Pennsylvania State University and the University of São Paulo researchers discovered that dairy cows who were exposed to heavy metals from drinking water develop antimicrobial-resistant genes. The pathogens within the cows have several implications for human health via the food chain.
The study was recently published in the journal Evolutionary and Genomic Microbiology after observing dairy cattle near Mariana City, Brazil. In 2015, the Fundao Tailings Dam had a mining rupture, releasing nearly 11 billion gallons of iron ore waste into the Doce river basin.
Evidence antimicrobial-resistant bacteria were found in the genes of 16 dairy cattle in 2019. Their genetic evidence was compared to 16 dairy cows from an unaffected farm.
Heavy Metals and Antimicrobial Resistance
It is the first study to reveal how long-term exposure to heavy metals in the environment could lead to genetic changes, said Professor Erika Ganda from Penn State. Moreover, it is possible that bacterial antimicrobial resistance could be transferred to meat and dairy consumers.
The genetic analysis in the cows included 28 phyla of bacteria including Proteobacteria and Bacteroidetes. The toxic waste would have possibly also made its way into food crop water systems.
While heavy metals naturally occur in bodies of water and soil, the accumulation of heavy metals from mining activity results in toxic waste. For humans, exposure to heavy metals could result in gastrointestinal cancer, affect fetal growth, and result in neurological diseases.
Previous research determined that increased heavy metals in the environment are associated with the prevalence of AMR in bacteria. Also known as the co-resistance phenomenon, or similar genes in the same bacteria developing mutations.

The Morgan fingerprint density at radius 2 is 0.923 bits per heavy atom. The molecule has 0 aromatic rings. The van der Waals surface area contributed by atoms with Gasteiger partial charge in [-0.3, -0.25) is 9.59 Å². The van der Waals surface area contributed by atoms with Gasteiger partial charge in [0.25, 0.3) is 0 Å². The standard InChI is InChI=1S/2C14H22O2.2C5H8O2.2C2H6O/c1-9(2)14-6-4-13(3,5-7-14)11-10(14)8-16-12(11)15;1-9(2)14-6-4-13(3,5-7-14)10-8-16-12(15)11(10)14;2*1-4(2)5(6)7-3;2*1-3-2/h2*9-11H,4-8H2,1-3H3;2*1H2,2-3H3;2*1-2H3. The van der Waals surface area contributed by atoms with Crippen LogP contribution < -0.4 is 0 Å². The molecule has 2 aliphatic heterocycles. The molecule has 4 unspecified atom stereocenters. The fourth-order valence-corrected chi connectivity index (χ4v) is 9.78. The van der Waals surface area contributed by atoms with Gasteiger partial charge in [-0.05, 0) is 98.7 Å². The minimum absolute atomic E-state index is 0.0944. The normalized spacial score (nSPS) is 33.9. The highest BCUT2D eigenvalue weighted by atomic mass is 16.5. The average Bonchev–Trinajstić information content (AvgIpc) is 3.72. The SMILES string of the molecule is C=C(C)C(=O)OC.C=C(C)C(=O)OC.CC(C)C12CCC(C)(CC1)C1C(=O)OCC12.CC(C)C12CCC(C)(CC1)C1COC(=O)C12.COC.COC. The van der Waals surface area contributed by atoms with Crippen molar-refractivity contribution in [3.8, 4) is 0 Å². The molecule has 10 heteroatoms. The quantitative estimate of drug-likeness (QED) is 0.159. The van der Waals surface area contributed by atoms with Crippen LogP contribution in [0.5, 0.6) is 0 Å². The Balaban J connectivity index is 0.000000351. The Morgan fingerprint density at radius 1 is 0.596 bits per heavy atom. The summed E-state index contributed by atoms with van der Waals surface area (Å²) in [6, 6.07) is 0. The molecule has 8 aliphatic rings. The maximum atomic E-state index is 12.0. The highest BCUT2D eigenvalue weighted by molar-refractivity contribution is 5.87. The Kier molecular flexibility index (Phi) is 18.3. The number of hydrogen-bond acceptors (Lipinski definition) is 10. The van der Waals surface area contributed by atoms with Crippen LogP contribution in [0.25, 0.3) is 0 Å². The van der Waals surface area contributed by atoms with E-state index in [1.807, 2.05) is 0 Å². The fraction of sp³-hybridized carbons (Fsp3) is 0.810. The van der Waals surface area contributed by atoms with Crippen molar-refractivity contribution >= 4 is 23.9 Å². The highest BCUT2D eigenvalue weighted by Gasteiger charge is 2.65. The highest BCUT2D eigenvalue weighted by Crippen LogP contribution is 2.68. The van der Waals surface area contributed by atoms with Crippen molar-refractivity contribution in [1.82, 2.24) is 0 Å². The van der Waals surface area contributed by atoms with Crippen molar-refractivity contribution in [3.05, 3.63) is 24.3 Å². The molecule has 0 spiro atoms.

Ganda said that one gene developing heavy metal resistance could be transferred to similar genes. At the same time, antibiotics and heavy metals have similar resistance mechanisms.
Implications for Human Health
According to the World Health Organization, antimicrobial resistance (AMR) is among the top 10 global public health threats facing humanity. Factors such as lack of clean water and sanitation, overuse of antimicrobials, and pollution contribute to AMR and microorganisms developing AMR (“superbugs”). Finding solutions to battle AMR and toxic waste in water systems would tackle two sustainable development goals (SDG): good health and well-being (SDG3) and clean water and sanitation (SDG6).
If more organisms develop AMR such as parasites and viruses, available drug treatments may become ineffective. This also increases the risk of severe illnesses and disease outbreaks.
The researchers work with the one-health perspective where collaborative research focuses on the interaction between people, animals, and the environment. The research is a good example, said Ganda, of acknowledging one-health problems.
This environmental disaster is now only about people and animals killed years ago when the dam rapture caused flooding, said Ganda. It also involves persistent water contamination affecting dairy cattle and threatening human health as well through the food system.
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